Session Review: Urban Affairs

Natural gas infrastructure, building codes, utility district elections and economic development were among the urban affairs issues taken up by lawmakers this session.

Senators passed a bill that allows jurisdictional utilities to construct and authorize natural gas pipeline facilities.

Under LB1115, introduced by Norfolk Sen. Mike Flood, a jurisdictional utility may implement a plan to construct rural natural gas infrastructure. Prior to constructing a natural gas facility, the jurisdictional utility will be required to consider factors such as the environmental impact on the area and the project’s economic feasibility.

A jurisdictional utility will be required to file proposed rural infrastructure surcharge tariffs with the Public Service Commission (PSC) consistent with the proposed rate increases negotiated in an agreement with a community prior to undertaking rural infrastructure development.

A rural infrastructure surcharge tariff or gas supply adjustment tariff will become effective immediately upon filing of all required items with the PSC, including a copy of the agreement with the community and a map of the underserved area.

LB1115 passed on a 49-0 vote.

Production film companies are included in the Local Option Municipal Economic Development Act (LOMED) under a bill passed this session.

LOMED authorizes incorporated cities and villages to appropriate local sales and property tax dollars – if approved by local voters – for economic development purposes.

Under LB863, introduced by Lincoln Sen. Colby Coash, LOMED will include the production of films, commercials and television programs as businesses that qualify for the program.

Film companies will be required to acknowledge cities where a production was created as well as the state of Nebraska in a production’s credits, unless prohibited by local, state or federal law or regulation. Film companies will be required to provide notice of such projects to the Nebraska Film Office.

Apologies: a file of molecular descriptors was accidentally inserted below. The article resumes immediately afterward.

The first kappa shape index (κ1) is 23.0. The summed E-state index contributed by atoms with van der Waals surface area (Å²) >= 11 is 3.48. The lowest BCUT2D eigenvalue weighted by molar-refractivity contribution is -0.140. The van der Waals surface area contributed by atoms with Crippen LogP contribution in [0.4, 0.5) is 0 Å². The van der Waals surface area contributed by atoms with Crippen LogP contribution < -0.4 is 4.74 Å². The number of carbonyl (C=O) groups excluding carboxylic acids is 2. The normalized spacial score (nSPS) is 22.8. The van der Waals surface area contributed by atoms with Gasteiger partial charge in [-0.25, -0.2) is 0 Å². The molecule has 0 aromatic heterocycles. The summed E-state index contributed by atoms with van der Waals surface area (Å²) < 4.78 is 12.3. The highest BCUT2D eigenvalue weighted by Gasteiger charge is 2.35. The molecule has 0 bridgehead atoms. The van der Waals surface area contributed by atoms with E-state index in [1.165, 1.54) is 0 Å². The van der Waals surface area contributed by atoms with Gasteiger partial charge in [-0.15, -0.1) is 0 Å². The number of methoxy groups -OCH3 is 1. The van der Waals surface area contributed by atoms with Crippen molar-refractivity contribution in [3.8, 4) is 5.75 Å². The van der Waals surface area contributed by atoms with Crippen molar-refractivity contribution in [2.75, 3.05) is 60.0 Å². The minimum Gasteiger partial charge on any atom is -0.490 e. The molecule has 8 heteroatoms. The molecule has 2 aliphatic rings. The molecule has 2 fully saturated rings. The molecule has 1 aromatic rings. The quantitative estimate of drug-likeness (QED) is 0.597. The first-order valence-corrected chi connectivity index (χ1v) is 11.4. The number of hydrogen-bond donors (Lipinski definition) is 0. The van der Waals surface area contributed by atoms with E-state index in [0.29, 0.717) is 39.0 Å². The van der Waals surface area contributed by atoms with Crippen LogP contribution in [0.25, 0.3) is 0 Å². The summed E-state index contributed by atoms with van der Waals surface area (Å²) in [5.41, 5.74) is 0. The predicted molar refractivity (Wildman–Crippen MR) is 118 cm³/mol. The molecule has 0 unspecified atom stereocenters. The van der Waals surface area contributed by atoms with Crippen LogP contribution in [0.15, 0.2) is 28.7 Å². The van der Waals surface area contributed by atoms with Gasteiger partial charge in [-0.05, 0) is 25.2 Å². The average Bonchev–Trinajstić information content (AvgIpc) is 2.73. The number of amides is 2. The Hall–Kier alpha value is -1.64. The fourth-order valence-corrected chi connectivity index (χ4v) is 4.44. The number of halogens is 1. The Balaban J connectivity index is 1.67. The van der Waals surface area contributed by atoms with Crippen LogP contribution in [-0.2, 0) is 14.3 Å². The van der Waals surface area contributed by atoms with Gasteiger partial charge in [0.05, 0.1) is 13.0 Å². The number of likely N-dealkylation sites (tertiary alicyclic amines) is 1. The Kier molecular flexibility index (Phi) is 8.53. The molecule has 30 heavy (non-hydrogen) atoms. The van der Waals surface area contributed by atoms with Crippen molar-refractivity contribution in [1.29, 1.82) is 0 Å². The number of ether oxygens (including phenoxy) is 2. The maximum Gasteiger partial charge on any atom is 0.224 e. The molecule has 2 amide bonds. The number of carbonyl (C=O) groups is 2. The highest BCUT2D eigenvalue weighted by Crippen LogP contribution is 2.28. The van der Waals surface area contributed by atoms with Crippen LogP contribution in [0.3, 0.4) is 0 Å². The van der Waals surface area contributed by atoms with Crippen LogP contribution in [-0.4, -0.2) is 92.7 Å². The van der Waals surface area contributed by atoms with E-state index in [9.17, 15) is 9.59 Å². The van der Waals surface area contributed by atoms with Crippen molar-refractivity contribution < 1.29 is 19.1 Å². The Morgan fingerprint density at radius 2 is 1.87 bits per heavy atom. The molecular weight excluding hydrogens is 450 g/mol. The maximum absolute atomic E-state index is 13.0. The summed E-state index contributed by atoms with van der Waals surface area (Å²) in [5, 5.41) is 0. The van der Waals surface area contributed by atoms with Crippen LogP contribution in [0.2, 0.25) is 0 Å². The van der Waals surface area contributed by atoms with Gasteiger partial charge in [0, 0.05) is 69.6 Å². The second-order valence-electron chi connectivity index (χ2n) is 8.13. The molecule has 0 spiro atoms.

The bill passed 44-0 vote.

LB42, introduced by Kearney Sen. Galen Hadley, adds references to the 2009 Uniform Plumbing Code into current building statutes.

Cities and villages are granted the authority to adopt a plumbing code containing rules and regulations. In the absence of a city or village code, the 2009 Uniform Plumbing Code will apply. If a city code is similar to the 2009 Uniform Plumbing Code, the city ordinance will take precedence.

Senators passed the bill on a 46-0 vote.

A bill requiring that metropolitan utilities district (MUD) board members be chosen by district elections stalled on select file.

Omaha Sen. Brenda Council said she introduced LB190 in the hope of making MUD board membership more reflective of the citizens it serves. Currently, members are elected at large.

LB190 failed to advance from select file on a 23-15 vote. Twenty-five votes were needed for advancement.

Three measures concerning tax increment financing (TIF) regulation in Nebraska were considered by the Urban Affairs Committee but not advanced to general file.

LR376CA, introduced by Omaha Sen. Heath Mello, would have placed a proposed constitutional amendment on the November 2012 general election ballot to make the following changes to TIF regulations:
• extend the maximum length of TIF bonds from 15 to 20 years;
• allow the Legislature to extend the maximum length of TIF bonds from 20 years to 30 years if more than half of the property was previously state-owned; and
• replace the requirement that property be designated “substandard and blighted” with language stating that property be “in need of rehabilitation or redevelopment.”

Under LB1132, sponsored by Lincoln Sen. Amanda McGill, a city would have been allowed to develop land within a 3-mile radius of the city for a TIF project that is essential to redevelopment of a substandard or blighted area without acquiring or annexing the land if a county board approves the project.

LB918, sponsored by Bellevue Sen. Abbie Cornett, would have capped at 7 percent the total actual value of real and personal property of any political subdivision that a city or village could designate as blighted.

In addition, the bill would have limited the combination of current and proposed redevelopment projects’ excess value to 7 percent of the total actual value of real and personal property of any political subdivision in which the proposed redevelopment project would be located, including the authorizing political subdivision.

Finally, the bill would have removed a current requirement that cities conduct a cost-benefit analysis of proposed TIF projects.

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